DDoS cyber attacks: 3 things cops should know
A massive DDoS cyber attack on Friday rendered major websites, including Twitter, Reddit, and Netflix, inaccessible in vast portions of the United States. Here’s what a DDoS attack is, why police officers should care, and a brief history of the use of this type of attack against police agencies.
1. What is a DDoS attack?
One of the most popular methods of cyber warfare, a distributed denial-of-service (DDoS) attack sends numerous junk requests to a network, overwhelming the network to the point of a slow crawl or a complete standstill, according to the United States Computer Emergency Readiness Team (US-CERT). As a result, legitimate users cannot access a website or websites.
Friday’s attack targeted a major domain name system (DNS) host. A DNS is the part of the web infrastructure that directs users from a web address (such as Twitter.com) to the company’s online servers and enables access to the site. These attacks have targeted a wide range of victims, from banks to entertainment services to social media. Some notable recent attacks include the disruption of Sony’s Playstation network and major credit card companies like MasterCard and Visa.
2. Why should police officers care about this cyber attack?
Police agencies have been affected by DDoS attacks in the past, most commonly carried out by the hacktivist collective Anonymous, which has a long history of targeting police officers and agencies in the wake of high-profile officer-involved shootings. St. Louis County Police were a victim of such an attack in 2014 after events in Ferguson, resulting in their website and email going offline. The Albuquerque, Denver, and San Jose police departments are just a few examples of other agencies that have fallen victim to similar disruptions.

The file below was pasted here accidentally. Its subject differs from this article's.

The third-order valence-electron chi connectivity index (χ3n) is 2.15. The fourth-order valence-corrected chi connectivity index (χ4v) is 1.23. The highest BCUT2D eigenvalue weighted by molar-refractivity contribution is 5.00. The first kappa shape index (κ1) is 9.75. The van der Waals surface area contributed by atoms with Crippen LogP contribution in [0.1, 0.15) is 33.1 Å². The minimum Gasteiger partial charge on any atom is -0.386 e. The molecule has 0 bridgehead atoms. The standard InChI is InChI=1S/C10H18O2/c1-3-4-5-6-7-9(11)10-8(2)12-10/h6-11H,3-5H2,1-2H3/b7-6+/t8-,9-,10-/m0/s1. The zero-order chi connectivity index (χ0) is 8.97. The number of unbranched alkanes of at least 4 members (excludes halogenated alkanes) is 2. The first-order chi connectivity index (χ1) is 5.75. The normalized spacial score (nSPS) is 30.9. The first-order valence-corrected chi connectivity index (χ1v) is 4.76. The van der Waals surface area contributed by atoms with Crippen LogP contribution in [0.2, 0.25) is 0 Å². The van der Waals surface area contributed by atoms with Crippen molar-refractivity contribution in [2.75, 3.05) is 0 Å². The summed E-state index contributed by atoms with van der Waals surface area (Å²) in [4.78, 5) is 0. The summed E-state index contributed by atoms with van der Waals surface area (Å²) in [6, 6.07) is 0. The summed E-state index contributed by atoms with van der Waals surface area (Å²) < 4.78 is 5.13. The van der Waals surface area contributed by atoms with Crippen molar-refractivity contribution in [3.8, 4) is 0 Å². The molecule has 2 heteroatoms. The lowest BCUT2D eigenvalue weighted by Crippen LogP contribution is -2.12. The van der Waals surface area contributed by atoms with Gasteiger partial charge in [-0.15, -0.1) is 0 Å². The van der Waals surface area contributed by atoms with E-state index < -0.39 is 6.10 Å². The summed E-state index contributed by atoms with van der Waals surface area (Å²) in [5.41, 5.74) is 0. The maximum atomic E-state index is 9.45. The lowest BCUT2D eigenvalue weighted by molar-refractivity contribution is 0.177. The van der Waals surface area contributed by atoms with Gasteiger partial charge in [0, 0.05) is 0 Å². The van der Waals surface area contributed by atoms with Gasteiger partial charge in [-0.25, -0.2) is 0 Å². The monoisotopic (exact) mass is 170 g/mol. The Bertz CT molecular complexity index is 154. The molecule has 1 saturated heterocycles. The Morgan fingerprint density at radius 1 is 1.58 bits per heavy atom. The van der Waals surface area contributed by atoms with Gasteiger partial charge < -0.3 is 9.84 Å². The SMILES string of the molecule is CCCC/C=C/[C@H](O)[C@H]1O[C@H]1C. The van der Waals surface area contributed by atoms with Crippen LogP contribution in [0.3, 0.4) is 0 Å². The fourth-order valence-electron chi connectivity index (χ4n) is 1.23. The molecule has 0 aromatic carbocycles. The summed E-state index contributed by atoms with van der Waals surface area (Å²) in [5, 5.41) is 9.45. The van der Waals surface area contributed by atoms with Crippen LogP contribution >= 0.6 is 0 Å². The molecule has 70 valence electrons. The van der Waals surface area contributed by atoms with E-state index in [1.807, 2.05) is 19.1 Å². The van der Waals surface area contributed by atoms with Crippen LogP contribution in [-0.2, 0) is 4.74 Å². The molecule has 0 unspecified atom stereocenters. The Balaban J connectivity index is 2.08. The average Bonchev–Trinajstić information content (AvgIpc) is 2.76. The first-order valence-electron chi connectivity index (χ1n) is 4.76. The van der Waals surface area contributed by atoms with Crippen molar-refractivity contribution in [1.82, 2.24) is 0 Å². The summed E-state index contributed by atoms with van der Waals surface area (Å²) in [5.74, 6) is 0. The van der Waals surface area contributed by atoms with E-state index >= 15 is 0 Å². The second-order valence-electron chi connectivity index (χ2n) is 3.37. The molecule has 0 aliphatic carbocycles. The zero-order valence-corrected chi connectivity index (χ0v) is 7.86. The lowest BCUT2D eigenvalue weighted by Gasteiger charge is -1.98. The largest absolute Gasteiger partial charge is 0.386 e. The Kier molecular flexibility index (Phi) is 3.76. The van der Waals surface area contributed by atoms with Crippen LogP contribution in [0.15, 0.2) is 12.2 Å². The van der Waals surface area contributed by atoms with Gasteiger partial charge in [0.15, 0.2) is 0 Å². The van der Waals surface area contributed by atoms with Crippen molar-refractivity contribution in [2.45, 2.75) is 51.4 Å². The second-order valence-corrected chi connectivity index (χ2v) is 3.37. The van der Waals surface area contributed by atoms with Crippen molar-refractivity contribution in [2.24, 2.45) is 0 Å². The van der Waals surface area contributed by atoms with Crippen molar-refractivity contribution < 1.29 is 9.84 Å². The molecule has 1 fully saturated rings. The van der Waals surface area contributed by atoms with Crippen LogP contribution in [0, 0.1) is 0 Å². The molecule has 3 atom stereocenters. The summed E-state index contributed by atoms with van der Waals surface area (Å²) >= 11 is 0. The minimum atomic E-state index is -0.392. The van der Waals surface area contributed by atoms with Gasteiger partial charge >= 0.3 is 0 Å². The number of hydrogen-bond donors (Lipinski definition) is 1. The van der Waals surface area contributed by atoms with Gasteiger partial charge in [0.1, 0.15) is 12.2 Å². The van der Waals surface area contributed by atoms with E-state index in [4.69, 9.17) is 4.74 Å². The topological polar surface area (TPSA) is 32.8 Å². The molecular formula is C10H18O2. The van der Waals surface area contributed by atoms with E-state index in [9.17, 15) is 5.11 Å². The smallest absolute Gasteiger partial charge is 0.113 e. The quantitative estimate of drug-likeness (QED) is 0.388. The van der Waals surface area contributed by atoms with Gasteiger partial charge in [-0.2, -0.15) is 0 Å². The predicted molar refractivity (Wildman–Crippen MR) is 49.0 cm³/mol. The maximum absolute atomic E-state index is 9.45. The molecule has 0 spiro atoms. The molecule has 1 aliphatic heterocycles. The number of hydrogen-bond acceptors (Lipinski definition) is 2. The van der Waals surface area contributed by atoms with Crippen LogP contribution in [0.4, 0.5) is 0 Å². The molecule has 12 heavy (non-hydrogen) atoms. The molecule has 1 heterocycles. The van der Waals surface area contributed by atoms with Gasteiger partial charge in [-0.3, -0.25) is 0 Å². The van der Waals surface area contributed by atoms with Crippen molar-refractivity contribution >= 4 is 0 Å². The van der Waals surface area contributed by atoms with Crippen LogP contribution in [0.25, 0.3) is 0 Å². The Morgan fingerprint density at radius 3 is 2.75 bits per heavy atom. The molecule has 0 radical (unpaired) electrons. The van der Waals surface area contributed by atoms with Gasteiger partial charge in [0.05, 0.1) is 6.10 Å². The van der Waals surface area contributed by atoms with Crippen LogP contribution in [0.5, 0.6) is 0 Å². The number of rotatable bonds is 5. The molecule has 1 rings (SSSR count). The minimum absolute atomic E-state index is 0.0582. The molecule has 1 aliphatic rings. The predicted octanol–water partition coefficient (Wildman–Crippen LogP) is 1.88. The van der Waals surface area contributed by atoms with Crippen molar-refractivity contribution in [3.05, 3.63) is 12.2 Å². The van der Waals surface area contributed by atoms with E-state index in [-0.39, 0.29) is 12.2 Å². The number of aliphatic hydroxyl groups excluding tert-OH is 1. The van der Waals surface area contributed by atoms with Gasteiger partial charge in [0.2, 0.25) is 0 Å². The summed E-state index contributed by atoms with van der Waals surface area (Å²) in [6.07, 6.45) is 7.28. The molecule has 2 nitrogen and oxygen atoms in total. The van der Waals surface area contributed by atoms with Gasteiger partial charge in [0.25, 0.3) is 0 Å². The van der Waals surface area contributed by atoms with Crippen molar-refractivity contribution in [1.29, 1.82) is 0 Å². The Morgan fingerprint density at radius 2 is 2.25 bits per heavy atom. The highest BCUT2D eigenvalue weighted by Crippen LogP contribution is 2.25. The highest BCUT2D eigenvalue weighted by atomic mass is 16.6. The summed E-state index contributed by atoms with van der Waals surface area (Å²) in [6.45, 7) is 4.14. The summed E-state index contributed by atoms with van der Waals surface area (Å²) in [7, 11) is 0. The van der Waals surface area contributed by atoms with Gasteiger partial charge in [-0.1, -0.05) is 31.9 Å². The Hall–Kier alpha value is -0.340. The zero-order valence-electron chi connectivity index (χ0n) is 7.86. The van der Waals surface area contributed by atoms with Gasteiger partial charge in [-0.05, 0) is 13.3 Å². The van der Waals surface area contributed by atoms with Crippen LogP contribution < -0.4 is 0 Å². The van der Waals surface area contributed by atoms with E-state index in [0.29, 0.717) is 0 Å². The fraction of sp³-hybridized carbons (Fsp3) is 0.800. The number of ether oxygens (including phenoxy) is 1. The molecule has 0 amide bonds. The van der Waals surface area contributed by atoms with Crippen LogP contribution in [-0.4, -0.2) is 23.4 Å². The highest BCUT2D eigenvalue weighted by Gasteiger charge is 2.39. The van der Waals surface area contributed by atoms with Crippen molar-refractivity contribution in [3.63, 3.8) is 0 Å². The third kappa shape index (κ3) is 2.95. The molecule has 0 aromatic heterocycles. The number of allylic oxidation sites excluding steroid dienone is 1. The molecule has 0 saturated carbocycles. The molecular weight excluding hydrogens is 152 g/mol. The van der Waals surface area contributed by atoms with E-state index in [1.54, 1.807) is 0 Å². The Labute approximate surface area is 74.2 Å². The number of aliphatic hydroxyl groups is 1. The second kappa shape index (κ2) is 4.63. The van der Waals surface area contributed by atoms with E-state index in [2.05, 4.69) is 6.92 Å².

3. What can be done to protect your agency from this cyber attack?
While preventing or predicting a DDoS attack is difficult, it’s important to recognize the signs of an attack and reach out to your IT professionals as soon as possible. US-CERT has outlined the following as signs that you may be under attack:
• unusually slow network performance (opening files or accessing websites)
• unavailability of a particular website
• inability to access any website
• dramatic increase in the amount of spam you receive in your account
For more information about cyber security issues threatening law enforcement today, click here.